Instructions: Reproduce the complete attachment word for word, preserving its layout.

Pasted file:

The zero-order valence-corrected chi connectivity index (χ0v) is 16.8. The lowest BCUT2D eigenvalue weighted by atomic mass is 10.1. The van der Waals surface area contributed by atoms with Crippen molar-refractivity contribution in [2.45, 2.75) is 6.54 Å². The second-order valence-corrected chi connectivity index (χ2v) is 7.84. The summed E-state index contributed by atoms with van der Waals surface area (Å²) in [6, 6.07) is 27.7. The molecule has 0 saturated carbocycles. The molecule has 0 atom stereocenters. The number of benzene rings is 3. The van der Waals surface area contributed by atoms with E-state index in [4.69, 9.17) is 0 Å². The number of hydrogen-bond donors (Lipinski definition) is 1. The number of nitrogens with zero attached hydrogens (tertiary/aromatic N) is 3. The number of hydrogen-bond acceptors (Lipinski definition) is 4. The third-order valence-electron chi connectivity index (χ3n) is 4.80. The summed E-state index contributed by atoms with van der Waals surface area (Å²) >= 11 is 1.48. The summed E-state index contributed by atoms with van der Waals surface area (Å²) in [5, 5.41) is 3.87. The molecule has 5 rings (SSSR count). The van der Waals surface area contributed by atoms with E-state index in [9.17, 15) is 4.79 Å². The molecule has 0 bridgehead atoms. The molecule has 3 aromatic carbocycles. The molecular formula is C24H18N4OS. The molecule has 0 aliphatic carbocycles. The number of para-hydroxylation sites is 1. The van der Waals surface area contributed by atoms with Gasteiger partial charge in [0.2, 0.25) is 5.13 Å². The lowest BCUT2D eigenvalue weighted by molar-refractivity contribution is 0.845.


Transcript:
The zero-order valence-corrected chi connectivity index (χ0v) is 16.8. The lowest BCUT2D eigenvalue weighted by atomic mass is 10.1. The van der Waals surface area contributed by atoms with Crippen molar-refractivity contribution in [2.45, 2.75) is 6.54 Å². The second-order valence-corrected chi connectivity index (χ2v) is 7.84. The summed E-state index contributed by atoms with van der Waals surface area (Å²) in [6, 6.07) is 27.7. The molecule has 0 saturated carbocycles. The molecule has 0 atom stereocenters. The number of benzene rings is 3. The van der Waals surface area contributed by atoms with E-state index in [4.69, 9.17) is 0 Å². The number of hydrogen-bond donors (Lipinski definition) is 1. The number of nitrogens with zero attached hydrogens (tertiary/aromatic N) is 3. The number of hydrogen-bond acceptors (Lipinski definition) is 4. The third-order valence-electron chi connectivity index (χ3n) is 4.80. The summed E-state index contributed by atoms with van der Waals surface area (Å²) >= 11 is 1.48. The summed E-state index contributed by atoms with van der Waals surface area (Å²) in [5, 5.41) is 3.87. The molecule has 5 rings (SSSR count). The van der Waals surface area contributed by atoms with E-state index in [9.17, 15) is 4.79 Å². The molecule has 0 bridgehead atoms. The molecule has 3 aromatic carbocycles. The molecular formula is C24H18N4OS. The molecule has 0 aliphatic carbocycles. The number of para-hydroxylation sites is 1. The van der Waals surface area contributed by atoms with Gasteiger partial charge in [0.2, 0.25) is 5.13 Å². The lowest BCUT2D eigenvalue weighted by molar-refractivity contribution is 0.845.